Friday, November 16, 2018

Dealing With the Tyrant

The lingering question I have had since being introduced to and reading Althusius’ work is…what happens at the top?  How is one to deal with the tyrant?  We have seen in my previous post that Althusius has offered building blocks in society that are voluntary and / or offer means of secession.  His building blocks recognize man as he is – starting with the family and forming relationships based on subjective values.

But now, what about at the top?  What happens at the level of the commonwealth?  Althusius addresses this in a chapter entitled “Tyranny and Its Remedies.”  I will say up front: parts of Althusius’ construction is confusing to me in detail; however, on the important points of remedy, I believe his message is clear.

A tyrant is therefore one who, violating both word and oath, begins to shake the foundations and unloosen the bonds of the associated body of the commonwealth.  A tyrant may be either a monarch or polyarch that through avarice, pride, or perfidy cruelly overthrows and destroys the most important goods of the commonwealth, such as its peace, virtue, order, law, and nobility…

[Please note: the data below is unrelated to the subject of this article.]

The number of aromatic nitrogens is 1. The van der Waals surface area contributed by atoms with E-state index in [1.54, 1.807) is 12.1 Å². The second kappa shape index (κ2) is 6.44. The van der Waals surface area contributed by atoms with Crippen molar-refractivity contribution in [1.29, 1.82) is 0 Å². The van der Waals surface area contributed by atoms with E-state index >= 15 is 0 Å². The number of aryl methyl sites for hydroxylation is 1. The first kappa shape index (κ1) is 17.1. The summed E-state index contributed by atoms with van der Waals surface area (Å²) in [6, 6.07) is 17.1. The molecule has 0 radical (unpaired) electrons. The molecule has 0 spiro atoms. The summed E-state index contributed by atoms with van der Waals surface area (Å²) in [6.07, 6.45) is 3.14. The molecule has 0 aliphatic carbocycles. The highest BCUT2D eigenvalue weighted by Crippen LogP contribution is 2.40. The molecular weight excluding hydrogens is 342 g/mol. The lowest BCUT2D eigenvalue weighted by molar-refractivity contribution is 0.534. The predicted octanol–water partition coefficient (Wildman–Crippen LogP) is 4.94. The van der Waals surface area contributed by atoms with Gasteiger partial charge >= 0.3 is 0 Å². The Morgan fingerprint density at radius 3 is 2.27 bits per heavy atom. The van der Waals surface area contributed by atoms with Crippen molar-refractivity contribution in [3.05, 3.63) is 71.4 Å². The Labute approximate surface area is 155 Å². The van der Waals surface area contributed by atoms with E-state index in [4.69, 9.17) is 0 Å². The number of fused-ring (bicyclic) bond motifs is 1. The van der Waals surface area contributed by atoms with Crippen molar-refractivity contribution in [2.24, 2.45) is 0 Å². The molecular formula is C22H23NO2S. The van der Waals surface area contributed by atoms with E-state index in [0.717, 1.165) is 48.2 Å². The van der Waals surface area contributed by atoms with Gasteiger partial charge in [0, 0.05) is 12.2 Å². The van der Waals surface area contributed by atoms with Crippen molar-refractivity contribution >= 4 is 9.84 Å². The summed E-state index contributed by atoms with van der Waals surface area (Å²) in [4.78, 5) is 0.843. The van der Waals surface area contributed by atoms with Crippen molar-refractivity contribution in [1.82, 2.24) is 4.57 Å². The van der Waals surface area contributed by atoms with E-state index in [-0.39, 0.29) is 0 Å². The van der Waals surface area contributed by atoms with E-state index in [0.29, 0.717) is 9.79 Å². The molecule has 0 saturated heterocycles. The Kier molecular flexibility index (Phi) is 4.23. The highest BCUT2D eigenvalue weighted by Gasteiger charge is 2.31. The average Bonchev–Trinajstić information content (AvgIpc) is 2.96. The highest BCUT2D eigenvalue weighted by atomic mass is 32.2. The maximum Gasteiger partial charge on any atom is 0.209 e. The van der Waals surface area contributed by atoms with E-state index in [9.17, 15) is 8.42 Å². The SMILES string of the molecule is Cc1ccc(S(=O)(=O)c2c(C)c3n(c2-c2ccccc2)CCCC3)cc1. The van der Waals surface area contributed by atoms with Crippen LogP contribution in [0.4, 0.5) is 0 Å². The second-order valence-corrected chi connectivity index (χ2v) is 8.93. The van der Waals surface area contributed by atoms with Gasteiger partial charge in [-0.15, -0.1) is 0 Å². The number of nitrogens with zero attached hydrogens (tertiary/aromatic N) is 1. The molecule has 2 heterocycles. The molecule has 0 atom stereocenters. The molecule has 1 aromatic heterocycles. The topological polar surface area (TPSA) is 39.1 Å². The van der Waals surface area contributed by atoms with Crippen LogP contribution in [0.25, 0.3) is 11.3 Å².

The tyrant is one who overthrows the fundamental laws of the realm, or acts in a manner contrary to piety and justice; he plunders in the same manner as a conquering enemy.  Althusius goes on to discuss various levels and types of tyranny, and remedies short of what could be considered an ultimate remedy. 

My focus will be on the ultimate remedy / remedies, as it is here where the last and most important building block of Althusius’ theory will be weighed by those who look for a decentralized and voluntary society.

…we are now to look for the remedy by which [the tyrant] may be opportunely removed.

It is left to the ephors – let’s call them senior figures who have responsibility to support the supreme magistrate in properly fulfilling his duty and correcting and resisting him – or removing him – if the tyrant does not return to proper governance.  If they cannot correct the tyrant, “they depose him and cast him out of their midst.”

These ephors can work collectively or individually to resist the tyrant “to the best of their ability.”  However, “resisting” should not be assumed the same as “removing.”

Subjects and citizens who love their country and resist a tyrant, and want the commonwealth and its rights to be safe and sound, should join themselves to a resisting ephor or optimate.